Published September 27, 2010
Thousands of walruses gathered together in a dangerous "haul out" on the coast of Alaska earlier this month. Scientists say the walruses came ashore in such large numbers because their normal habitats, Arctic ice floes, are melting.
© 2010 National Geographic; video courtesy Daniel Zatz & USGS
Extreme ice melting led to thousands of walruses making an unusual gathering on a barrier island in Alaska.
Biologists with the USGS say the situation can be very dangerous because walruses are easily startled, and can stampede. Some walruses, particularly calves and juveniles, can get crushed to death by larger walruses moving about.
This aerial video, recorded for the United States Geological Survey, was taken from an altitude of 4,000 feet near Point Lay, Alaska. Because aircraft could prompt a stampede, there’s a no-fly zone: the U.S. Fish and Wildlife Service asks aircraft to maintain a lateral distance of a half mile, and minimum altitude of 15-hundred feet.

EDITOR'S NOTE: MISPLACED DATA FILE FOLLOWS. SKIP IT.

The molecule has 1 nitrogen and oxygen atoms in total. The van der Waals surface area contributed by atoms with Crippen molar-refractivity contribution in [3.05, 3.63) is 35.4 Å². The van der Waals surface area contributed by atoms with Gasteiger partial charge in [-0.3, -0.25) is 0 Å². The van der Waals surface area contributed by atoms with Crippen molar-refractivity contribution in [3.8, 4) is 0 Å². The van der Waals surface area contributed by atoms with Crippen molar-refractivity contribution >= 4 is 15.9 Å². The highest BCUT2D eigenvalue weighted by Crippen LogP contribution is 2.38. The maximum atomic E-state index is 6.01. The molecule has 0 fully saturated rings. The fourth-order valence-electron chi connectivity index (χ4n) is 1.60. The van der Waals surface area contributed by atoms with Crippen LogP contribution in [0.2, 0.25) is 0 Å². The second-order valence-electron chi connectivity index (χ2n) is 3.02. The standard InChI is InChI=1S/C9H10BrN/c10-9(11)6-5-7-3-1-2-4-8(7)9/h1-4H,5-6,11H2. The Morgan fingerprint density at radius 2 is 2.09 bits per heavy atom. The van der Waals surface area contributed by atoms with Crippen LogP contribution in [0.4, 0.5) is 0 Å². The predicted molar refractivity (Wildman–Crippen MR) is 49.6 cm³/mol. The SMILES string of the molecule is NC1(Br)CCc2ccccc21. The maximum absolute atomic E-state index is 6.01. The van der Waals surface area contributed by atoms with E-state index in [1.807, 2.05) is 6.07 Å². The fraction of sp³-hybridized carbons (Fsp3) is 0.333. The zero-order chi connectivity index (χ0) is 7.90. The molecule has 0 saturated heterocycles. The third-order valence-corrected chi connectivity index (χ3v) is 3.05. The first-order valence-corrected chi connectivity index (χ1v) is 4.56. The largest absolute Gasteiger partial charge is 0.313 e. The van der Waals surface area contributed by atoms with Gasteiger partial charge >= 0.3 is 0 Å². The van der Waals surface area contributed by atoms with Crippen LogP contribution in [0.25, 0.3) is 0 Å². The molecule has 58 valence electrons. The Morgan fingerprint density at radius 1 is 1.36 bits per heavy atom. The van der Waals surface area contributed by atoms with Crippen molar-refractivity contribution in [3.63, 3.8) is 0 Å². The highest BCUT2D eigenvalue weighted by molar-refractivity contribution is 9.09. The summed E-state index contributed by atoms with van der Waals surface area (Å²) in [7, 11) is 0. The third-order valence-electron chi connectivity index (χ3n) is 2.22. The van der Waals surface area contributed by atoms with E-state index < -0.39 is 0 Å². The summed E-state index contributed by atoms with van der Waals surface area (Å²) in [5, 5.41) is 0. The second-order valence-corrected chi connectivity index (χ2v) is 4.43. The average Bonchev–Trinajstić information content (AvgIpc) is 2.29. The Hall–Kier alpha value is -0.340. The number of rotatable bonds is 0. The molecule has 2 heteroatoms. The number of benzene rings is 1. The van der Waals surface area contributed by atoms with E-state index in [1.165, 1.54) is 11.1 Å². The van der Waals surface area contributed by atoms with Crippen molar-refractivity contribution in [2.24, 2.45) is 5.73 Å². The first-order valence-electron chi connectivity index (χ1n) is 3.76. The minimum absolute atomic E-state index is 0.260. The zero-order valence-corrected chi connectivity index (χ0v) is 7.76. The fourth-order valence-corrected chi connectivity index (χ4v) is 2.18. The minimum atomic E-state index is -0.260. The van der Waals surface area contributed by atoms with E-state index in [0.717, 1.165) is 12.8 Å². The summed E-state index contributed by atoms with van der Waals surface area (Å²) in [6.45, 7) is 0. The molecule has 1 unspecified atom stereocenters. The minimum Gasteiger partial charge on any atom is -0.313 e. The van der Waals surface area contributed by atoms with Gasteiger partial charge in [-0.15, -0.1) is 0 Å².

Walruses forage on the sea floor and usually use sea ice as a resting platform between feedings.
This is the first time tens of thousands of walruses have been seen crowded together here, though similar sightings have been recorded in Russia and another area of northwestern Alaska in years past.
The WWF says Arctic sea ice is at the third lowest level in recorded history.
USGS is conducting more research to better understand the effects of the walrus haul-out and other changes related to climate change, and sea ice melt.
For low-lying islands, what's needed is less alarmism, more planning.
Whiskey and all, the wooden dwellings of early explorers now look as they did during the first treks to the continent, thanks to a decade-long restoration effort.
When Lynsey Addario started out, journalists were respected as neutral observers. Now you can be beheaded.
The Future of Food
How do we feed nine billion people by 2050, and how do we do so sustainably?
We've made our magazine's best stories about the future of food available in a free iPad app.